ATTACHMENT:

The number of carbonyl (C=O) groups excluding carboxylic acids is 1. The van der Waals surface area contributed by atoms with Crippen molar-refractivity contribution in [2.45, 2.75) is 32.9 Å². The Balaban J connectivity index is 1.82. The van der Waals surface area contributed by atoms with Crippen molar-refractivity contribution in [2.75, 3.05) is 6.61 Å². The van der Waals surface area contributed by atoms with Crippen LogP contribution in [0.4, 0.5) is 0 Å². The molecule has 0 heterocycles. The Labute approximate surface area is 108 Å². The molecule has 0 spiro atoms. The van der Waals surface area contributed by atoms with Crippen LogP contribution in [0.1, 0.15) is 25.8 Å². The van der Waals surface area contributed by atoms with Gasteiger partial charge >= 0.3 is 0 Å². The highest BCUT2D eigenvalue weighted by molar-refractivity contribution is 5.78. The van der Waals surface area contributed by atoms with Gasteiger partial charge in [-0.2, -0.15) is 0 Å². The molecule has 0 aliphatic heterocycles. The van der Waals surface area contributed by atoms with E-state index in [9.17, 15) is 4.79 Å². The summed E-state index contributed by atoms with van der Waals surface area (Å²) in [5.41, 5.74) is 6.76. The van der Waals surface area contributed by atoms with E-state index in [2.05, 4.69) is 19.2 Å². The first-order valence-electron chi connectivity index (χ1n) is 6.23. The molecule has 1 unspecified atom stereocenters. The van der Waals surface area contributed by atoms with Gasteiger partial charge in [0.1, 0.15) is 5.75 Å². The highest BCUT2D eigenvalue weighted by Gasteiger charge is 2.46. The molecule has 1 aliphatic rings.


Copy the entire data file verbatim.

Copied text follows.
The number of carbonyl (C=O) groups excluding carboxylic acids is 1. The van der Waals surface area contributed by atoms with Crippen molar-refractivity contribution in [2.45, 2.75) is 32.9 Å². The Balaban J connectivity index is 1.82. The van der Waals surface area contributed by atoms with Crippen molar-refractivity contribution in [2.75, 3.05) is 6.61 Å². The van der Waals surface area contributed by atoms with Crippen LogP contribution in [0.4, 0.5) is 0 Å². The molecule has 0 heterocycles. The Labute approximate surface area is 108 Å². The molecule has 0 spiro atoms. The van der Waals surface area contributed by atoms with Crippen LogP contribution in [0.1, 0.15) is 25.8 Å². The van der Waals surface area contributed by atoms with Gasteiger partial charge >= 0.3 is 0 Å². The highest BCUT2D eigenvalue weighted by molar-refractivity contribution is 5.78. The van der Waals surface area contributed by atoms with Gasteiger partial charge in [-0.2, -0.15) is 0 Å². The molecule has 0 aliphatic heterocycles. The van der Waals surface area contributed by atoms with E-state index in [9.17, 15) is 4.79 Å². The summed E-state index contributed by atoms with van der Waals surface area (Å²) in [5.41, 5.74) is 6.76. The van der Waals surface area contributed by atoms with E-state index in [2.05, 4.69) is 19.2 Å². The first-order valence-electron chi connectivity index (χ1n) is 6.23. The molecule has 1 unspecified atom stereocenters. The van der Waals surface area contributed by atoms with Gasteiger partial charge in [0.1, 0.15) is 5.75 Å². The highest BCUT2D eigenvalue weighted by Gasteiger charge is 2.46. The molecule has 1 aliphatic rings.